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By Gustavo A. B. da Fonseca
The element that responds to the symbol Hg on the periodic table (from the Greek hydrargyros, or "liquid silver") is still widely used in dental fillings, in the form of amalgam with other metals. It is also used in other fields such as medicine, chlorine industrialization, plastics, compact fluorescent lights, and gold production.
A great calamity had to occur for society to become aware of the health dangers caused by the indiscriminate use of mercury.
In 1956, in a remote fishing village in Japan, where a chemical plant had been dumping large amounts of mercury for decades into Minamata Bay, large-scale poisoning of people and animals attracted the attention of the general public. Mercury bioaccumulates in the environment through ingestion of food and water. Over time, the element becomes concentrated in individual organisms after contamination from their nearby environment.
Described as Minamata disease, this severe form of mercury poisoning is a debilitating neurological syndrome caused by the consumption of heavily contaminated marine organisms.
Because it is easily vaporized, mercury can travel through the air and travel enormous distances, far from the original emission source. Due to the significant volume of mercury that is emitted as a by-product of industrial processes, such as the burning of coal, the production of metals and cement, today traces of mercury can be found in the most remote places on the planet, polluting the air that we breathe and the food we eat.
Small-scale gold mining is currently the largest source of mercury pollution released into the environment: it is responsible for 37% of all global emissions. Mercury readily dissolves gold into an amalgam, and as such is used to extract the precious metal from ore and gold sediments. When miners heat this amalgam, the mercury evaporates, leaving behind pure gold.
This process is used daily by hundreds of thousands of small-scale miners in developing countries, putting their lives at risk and polluting rivers and streams. Since mercury pollution has become a major global problem, since the mid-1990s the Global Environment Facility (GEF) has been funding projects that help reduce these emissions.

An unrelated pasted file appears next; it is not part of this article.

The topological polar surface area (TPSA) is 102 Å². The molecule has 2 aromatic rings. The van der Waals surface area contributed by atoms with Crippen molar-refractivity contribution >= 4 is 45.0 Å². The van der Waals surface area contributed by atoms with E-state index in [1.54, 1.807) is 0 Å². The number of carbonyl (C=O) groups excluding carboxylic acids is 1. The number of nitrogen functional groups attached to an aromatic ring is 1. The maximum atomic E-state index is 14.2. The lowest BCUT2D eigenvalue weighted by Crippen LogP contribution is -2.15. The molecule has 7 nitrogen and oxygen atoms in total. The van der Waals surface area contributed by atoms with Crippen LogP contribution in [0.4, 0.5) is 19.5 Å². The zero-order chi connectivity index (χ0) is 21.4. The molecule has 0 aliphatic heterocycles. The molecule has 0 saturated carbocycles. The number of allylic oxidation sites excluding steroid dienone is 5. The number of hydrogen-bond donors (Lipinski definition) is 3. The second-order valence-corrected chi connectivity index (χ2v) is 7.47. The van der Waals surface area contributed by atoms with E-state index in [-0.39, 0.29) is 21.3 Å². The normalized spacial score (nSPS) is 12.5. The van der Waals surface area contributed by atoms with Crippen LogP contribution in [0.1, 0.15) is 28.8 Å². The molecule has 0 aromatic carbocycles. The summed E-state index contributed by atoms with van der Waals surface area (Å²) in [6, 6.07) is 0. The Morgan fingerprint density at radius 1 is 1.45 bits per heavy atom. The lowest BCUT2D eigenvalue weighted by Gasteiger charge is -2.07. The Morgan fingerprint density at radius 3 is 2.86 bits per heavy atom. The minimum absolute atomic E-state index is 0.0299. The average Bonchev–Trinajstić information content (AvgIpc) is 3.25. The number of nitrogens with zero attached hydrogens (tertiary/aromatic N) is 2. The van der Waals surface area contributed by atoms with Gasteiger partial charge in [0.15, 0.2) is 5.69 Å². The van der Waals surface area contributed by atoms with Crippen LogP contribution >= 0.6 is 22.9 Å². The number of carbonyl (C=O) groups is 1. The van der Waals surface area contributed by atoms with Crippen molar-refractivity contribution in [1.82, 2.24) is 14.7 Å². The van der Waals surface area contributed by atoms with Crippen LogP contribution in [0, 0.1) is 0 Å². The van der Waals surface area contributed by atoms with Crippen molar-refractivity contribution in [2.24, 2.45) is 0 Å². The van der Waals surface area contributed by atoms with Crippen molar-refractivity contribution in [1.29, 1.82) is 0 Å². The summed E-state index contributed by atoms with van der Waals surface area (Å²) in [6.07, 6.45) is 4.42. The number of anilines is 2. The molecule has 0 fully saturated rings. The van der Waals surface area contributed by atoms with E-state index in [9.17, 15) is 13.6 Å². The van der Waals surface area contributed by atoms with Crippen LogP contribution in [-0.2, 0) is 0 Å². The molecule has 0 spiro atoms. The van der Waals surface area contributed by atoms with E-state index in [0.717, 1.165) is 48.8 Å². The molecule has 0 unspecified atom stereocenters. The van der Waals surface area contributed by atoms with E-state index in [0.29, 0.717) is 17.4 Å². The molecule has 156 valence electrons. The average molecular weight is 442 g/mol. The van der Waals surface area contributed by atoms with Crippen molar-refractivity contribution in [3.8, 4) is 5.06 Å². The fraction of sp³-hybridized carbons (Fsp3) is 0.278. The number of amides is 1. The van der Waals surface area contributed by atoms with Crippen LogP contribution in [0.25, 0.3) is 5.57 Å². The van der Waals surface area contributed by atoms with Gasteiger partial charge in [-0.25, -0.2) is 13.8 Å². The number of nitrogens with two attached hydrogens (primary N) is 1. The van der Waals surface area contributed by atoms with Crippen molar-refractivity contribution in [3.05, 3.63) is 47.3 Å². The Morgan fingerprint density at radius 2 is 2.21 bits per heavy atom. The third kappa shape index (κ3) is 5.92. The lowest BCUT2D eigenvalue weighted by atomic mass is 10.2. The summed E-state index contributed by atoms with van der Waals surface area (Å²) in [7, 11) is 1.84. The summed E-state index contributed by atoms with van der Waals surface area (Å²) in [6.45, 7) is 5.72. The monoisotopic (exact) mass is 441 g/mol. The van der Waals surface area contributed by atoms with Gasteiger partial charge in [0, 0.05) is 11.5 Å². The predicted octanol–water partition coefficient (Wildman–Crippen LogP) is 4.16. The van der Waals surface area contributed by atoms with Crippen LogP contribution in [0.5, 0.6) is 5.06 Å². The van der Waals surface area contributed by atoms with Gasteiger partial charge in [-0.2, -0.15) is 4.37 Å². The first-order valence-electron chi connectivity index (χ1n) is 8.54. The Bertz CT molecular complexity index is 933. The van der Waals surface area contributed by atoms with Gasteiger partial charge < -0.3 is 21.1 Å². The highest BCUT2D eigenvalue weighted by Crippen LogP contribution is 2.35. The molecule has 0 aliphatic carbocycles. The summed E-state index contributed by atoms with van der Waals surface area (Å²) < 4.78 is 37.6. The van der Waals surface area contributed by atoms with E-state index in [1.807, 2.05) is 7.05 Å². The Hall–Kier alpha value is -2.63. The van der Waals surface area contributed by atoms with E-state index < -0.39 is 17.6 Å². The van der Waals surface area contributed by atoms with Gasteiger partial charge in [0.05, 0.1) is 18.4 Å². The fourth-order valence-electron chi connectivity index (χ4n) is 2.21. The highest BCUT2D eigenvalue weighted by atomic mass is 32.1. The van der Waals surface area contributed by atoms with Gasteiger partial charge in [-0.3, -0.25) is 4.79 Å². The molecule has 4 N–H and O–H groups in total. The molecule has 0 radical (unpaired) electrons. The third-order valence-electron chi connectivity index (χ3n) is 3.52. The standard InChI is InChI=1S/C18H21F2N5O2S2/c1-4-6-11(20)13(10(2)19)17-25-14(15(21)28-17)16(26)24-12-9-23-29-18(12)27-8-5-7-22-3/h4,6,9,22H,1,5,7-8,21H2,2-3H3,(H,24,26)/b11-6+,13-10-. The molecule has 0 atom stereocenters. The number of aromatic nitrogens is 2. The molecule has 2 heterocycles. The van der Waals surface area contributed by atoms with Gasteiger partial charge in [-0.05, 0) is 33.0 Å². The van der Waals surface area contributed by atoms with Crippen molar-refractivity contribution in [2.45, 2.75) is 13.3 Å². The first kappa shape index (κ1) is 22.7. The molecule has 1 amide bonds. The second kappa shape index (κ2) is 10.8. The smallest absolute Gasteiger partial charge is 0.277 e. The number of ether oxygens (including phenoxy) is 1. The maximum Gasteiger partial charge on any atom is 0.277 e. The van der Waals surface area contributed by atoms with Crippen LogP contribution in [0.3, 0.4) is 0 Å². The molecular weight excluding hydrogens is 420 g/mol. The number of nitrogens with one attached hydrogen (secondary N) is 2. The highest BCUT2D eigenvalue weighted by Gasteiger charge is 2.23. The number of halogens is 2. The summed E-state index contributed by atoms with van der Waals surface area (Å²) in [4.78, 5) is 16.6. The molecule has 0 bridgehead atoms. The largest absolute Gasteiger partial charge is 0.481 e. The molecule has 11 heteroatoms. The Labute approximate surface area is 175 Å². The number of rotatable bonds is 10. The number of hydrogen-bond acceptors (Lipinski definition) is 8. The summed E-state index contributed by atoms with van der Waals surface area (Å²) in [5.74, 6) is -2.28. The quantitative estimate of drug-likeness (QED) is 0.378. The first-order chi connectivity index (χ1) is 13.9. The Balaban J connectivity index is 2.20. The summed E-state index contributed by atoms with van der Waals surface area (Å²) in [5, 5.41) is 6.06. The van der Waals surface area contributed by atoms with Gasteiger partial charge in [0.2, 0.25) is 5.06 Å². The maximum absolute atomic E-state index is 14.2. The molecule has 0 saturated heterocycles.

But there's still too much to do. Building on these and other efforts, the international community recently agreed to join forces through a new international agreement - the Minamata Convention - an apt name to remind the world that a disaster of such magnitude should never be allowed to strike again. .
In recognition of its experience in providing financial support for the implementation of other global environmental agreements, the GEF has been chosen as the financial mechanism for this new agreement.
In response to increasing responsibility, the GEF significantly increased its support to developing countries by allocating US $ 141 million for initiatives aimed at reducing mercury over the next four years.
In November, the convention's Intergovernmental Negotiating Committee will meet in Bangkok for the first time since the global treaty agreed in October 2013. In a show of force, 128 countries signed the convention; to date seven countries have become full parties.
We hope that many more will ratify it soon. The United States also made history as the first country to sign the agreement.
This is particularly notable given that Minamata is only the second global environmental agreement that country has signed as a full member: the Montreal Protocol for the Protection of the Ozone Layer, signed in the 1980s, was the first. The main emitting countries, including all the BRICS (Brazil, Russia, India, China and South Africa), also signed the agreement, expressing their intention to support the fulfillment of the objectives of the agreement. While the Minamata Convention is a significant step toward protecting people and nature from the dangers of mercury, the real work is just beginning.
We are confident that the November meeting in Bangkok will serve as the first major call for concrete action globally.